The powerful state budget managers who controlled key parts of Utah’s initial coronavirus response were skeptical about the value of medical expertise in handling the crisis and made repeated attempts to resist or subvert health officials, according to records obtained by The Salt Lake Tribune.
Springing into action soon after the virus hit Utah, the Governor’s Office of Management and Budget (GOMB) molded an economy-focused strategy that called for clamping down quickly on the disease, flooding the state with testing and swiftly returning to work.
The email correspondence, obtained through public records requests, also illustrates an apparent power struggle between the office and public health officials, who indicated they felt pushed out of major decisions and panicked about the state’s trajectory.
“The Governor’s Office has just gone rouge,” Alessandro Rossi, the chief infectious diseases scientist at the state lab, wrote in an email to a colleague, misspelling the word rogue.
“I just can’t take it anymore,” he wrote in another email. “Whatever topic they ask the group [of lab scientists], they end up doing what they were thinking in the first place.”
To Cox, who did not respond to requests to speak to The Tribune for this story, the danger was in overreliance on epidemiologists. In an email to a Utah Department of Health manager this spring, Cox wrote that her agency’s staffers were proficient in dealing with policies and grants but expressed the need for an “independent thinker” to oversee major coronavirus projects.
“Experts are important,” wrote Cox, who left GOMB in September. “But a real expert for me is somebody who can think for themselves, get results — all while using the body of knowledge they have acquired. The body of knowledge on its own does not suffice.”
Cox’s primary goal wasn’t to halt the spread of COVID-19, the records show. Instead, she and business consultants who worked at her right hand fought for “surgical” interventions that would protect the very highest-risk Utahns, arguing against broader-based public health restrictions that they believed would cripple the economy.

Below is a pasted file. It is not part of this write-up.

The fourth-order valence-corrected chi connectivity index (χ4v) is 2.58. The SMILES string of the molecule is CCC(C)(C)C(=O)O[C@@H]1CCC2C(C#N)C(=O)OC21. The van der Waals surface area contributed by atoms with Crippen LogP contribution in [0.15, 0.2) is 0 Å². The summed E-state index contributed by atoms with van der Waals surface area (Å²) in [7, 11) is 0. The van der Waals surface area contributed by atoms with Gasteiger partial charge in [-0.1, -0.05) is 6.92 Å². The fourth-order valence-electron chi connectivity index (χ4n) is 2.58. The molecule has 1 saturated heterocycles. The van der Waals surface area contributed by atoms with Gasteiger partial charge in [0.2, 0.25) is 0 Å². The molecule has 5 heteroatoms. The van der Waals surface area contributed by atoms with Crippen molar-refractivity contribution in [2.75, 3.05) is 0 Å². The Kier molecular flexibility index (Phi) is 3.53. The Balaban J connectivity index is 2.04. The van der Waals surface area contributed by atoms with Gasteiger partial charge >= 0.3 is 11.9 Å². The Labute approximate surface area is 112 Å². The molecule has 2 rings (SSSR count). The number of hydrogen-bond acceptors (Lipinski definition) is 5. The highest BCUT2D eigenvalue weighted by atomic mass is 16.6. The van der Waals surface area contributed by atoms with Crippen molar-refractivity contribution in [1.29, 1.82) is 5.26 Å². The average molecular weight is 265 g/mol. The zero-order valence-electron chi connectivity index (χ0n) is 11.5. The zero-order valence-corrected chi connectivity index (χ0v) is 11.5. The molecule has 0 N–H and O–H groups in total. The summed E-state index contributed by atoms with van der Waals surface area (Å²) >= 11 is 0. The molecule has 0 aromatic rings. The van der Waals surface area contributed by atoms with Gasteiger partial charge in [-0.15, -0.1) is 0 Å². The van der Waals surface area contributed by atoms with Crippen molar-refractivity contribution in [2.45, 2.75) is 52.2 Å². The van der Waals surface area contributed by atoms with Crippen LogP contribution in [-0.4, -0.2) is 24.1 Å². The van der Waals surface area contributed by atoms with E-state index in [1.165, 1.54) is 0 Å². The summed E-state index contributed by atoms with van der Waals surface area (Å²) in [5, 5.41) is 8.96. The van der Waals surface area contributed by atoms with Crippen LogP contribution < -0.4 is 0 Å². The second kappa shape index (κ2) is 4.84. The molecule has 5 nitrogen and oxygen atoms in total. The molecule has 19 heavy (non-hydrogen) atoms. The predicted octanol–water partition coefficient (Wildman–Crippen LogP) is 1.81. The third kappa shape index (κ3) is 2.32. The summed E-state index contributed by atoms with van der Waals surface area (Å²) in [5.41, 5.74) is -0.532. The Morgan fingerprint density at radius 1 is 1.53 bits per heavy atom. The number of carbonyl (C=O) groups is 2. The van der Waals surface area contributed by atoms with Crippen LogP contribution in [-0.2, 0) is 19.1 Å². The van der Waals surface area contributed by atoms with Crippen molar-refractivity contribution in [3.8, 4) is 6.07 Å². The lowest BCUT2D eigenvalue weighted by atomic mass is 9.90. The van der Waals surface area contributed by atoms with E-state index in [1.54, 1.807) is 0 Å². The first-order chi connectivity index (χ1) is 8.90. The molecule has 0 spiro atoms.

GOMB spokesman Colby Oliverson said in a statement to The Tribune that the office was “deeply appreciative and supportive of UDOH’s efforts to combat” the virus and said the conflict between the state agencies was routine.
“Most would expect differing viewpoints and ideas to be offered in efforts to solve a problem as deep, complex and far reaching as the COVID-19 pandemic,” he said. “However, as is the Utah way, decision-makers have repeatedly come together in crafting solutions to protect both lives and livelihoods throughout the pandemic.”
A high-ranking official in the Herbert administration, who talked on condition of anonymity because he was not authorized to speak, attributed the conflicts between the health department and GOMB to a tension between conventional wisdom and Cox’s willingness to challenge norms — a trait that characterized her time at the agency and led to an expansive view of its place in state government. Her resignation in September and Herbert’s exit in January could portend a return to the role laid out for it in state law.